En EspaŅol

Q. Who is Mr. Smarty Plants?

A: There are those who suspect Wildflower Center volunteers are the culpable and capable culprits. Yet, others think staff members play some, albeit small, role. You can torture us with your plant questions, but we will never reveal the Green Guru's secret identity.

Help us grow by giving to the Plant Database Fund or by becoming a member

Did you know you can access the Native Plant Information Network with your web-enabled smartphone?

Share

Ask Mr. Smarty Plants

Ask Mr. Smarty Plants is a free service provided by the staff and volunteers at the Lady Bird Johnson Wildflower Center.

Search Smarty Plants
    
 
See a list of all Smarty Plants questions
Can't find the answer in our existing FAQs, submit a question to Mr. Smarty Plants.
Need help with plant identification, visit the plant identification page.
 
rate this answer
Not Yet Rated

Wednesday - March 30, 2011

From: Valley View, TX
Region: Southwest
Topic: Shade Tolerant
Title: North-central Texas shrubs for part-shade
Answered by: Janice Kvale

QUESTION:

I need a shrub that will be OK in shade (2-3 hrs a day max.), in fairly well-drained soil, will grow to around 8 ft. tall and 4-6 wide, for the region between Denton and Gainesville. If it flowers, all the better. Thanks, DH

ANSWER:

Some shrubs are quite happy with any amount of light, any type of soil, and any amount of moisture (that's why native plants are so suited for landscaping with limited maintenance!). Most also attract butterflies and birds. All of the suggestions below are pleased with part-shade (2-6 hours shade daily), commercially available except as noted, and fall somewhere in the vicinity of your size specifications. Find out where you may be able to purchase the shrub at this link. Be sure you check out the specifics of each shrub you are considering on our Plant Database by entering the name where indicated or just click on the hyperlinked name below.

Malvaviscus arboreus var. drummondii (Turk's cap or turkscap): Attractive red flowers, on the shorter side of 8 ft.

Vaccinium corymbosum (Highbush blueberry): Produces edible berries.

Morella cerifera (Wax myrtle): Great screening plant popular for landscapes.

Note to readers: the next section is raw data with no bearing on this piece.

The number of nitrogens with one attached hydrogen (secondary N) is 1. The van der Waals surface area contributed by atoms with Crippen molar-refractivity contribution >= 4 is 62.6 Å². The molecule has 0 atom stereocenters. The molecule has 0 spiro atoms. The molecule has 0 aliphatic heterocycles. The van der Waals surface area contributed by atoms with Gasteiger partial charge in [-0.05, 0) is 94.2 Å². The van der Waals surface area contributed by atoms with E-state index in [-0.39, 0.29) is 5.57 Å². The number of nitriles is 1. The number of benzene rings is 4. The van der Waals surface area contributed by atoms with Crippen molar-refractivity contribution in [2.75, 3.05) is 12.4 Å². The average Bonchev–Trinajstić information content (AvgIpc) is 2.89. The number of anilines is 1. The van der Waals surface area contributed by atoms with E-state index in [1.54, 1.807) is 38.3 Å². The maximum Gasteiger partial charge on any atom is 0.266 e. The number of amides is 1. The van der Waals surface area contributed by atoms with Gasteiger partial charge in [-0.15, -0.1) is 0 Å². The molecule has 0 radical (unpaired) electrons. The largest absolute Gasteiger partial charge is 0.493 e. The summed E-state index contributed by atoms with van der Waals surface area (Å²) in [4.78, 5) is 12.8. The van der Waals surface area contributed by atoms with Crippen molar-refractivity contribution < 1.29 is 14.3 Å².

Rhus aromatica (Fragrant sumac): Fragrant, sprawling and fast growing.

Lindera benzoin (Northern spicebush): Tiny, yellow and aromatic flowers, red fruit, fast growing.

Forestiera pubescens (Stretchberry): Flowers are not showy but attract birds and butterflies. May or may not be commercially available.

Elaeagnus commutata (Silverberry/wild olive): Fast growing and long lived with tiny scented flowers. Forms patches of suckers.

Amorpha fruticosa (Indigo bush): Fine textured foliage on upper part of plant; blue to purple blossoms.


Malvaviscus arboreus var. drummondii




Morella cerifera


Rhus aromatica


Lindera benzoin


Forestiera pubescens


Elaeagnus commutata


Amorpha fruticosa

 

 

More Shade Tolerant Questions

Vine for shaded area in Austin
February 15, 2009 - Hi! I live in South Austin, and love my backyard. It is enclosed by chain-link fencing, and shrouded by (ack!) Hackberry trees. I would like to plant a vine on one fence to provide a privacy screen. T...
view the full question and answer

Full Shade Plants for Muncy PA
April 10, 2014 - I need a suggestion for almost full shade plants for central Pennsylvania.
view the full question and answer

Native shade trees for Austin
May 15, 2009 - I am building a new home that does not have any trees close by-- I want to have several shade trees to increase the efficiency of my home. What are your suggestions for an easy care, fast-growing, an...
view the full question and answer

Deer Resistant part shade plants for Austin:
March 28, 2010 - What evergreen shrubs would you recommend for a partly-shaded area, next to a wall, which can be trimmed to keep their shape and height (for symmetry)..this is for a front gate to a community, so we n...
view the full question and answer

Native shade plants for sandy soil in New York
April 30, 2008 - I have a small patch (about 10 feet x 6 feet) of shady ground next to my house. The soil is very sandy. I really would like some perennial color - or at this point, anything actually - that will grow...
view the full question and answer

Smarty Plants's Facebook profile Support the Wildflower Center by Donating Online or Becoming a Member today.

Mr. Smarty Plants wants you to be his Facebook friend. Click the Facebook icon to add yourself to Mr. Smarty Plants list of friends.
E-NEWSLETTER | BECOME A MEMBER | DONATE NOW | MEDIA | SITEMAP | STAFF
© 2015 Lady Bird Johnson Wildflower Center